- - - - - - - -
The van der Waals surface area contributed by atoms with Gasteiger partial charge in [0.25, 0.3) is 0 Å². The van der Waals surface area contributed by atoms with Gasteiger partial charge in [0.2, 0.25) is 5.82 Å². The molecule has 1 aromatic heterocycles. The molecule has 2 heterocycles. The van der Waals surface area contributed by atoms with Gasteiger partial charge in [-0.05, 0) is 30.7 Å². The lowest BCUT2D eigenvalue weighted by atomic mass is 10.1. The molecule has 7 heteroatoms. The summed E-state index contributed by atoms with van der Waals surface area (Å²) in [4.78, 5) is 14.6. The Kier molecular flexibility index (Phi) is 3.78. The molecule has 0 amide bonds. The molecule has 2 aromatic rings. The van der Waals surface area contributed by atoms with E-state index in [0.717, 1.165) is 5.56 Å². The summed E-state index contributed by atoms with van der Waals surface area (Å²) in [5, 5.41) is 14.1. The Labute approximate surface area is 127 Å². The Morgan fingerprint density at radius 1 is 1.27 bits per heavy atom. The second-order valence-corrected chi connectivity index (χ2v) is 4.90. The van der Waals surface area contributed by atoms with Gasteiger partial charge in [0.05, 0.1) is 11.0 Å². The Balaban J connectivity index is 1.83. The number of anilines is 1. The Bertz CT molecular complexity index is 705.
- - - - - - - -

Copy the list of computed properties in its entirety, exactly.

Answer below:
The van der Waals surface area contributed by atoms with Gasteiger partial charge in [0.25, 0.3) is 0 Å². The van der Waals surface area contributed by atoms with Gasteiger partial charge in [0.2, 0.25) is 5.82 Å². The molecule has 1 aromatic heterocycles. The molecule has 2 heterocycles. The van der Waals surface area contributed by atoms with Gasteiger partial charge in [-0.05, 0) is 30.7 Å². The lowest BCUT2D eigenvalue weighted by atomic mass is 10.1. The molecule has 7 heteroatoms. The summed E-state index contributed by atoms with van der Waals surface area (Å²) in [4.78, 5) is 14.6. The Kier molecular flexibility index (Phi) is 3.78. The molecule has 0 amide bonds. The molecule has 2 aromatic rings. The van der Waals surface area contributed by atoms with E-state index in [0.717, 1.165) is 5.56 Å². The summed E-state index contributed by atoms with van der Waals surface area (Å²) in [5, 5.41) is 14.1. The Labute approximate surface area is 127 Å². The Morgan fingerprint density at radius 1 is 1.27 bits per heavy atom. The second-order valence-corrected chi connectivity index (χ2v) is 4.90. The van der Waals surface area contributed by atoms with Gasteiger partial charge in [0.05, 0.1) is 11.0 Å². The Balaban J connectivity index is 1.83. The number of anilines is 1. The Bertz CT molecular complexity index is 705.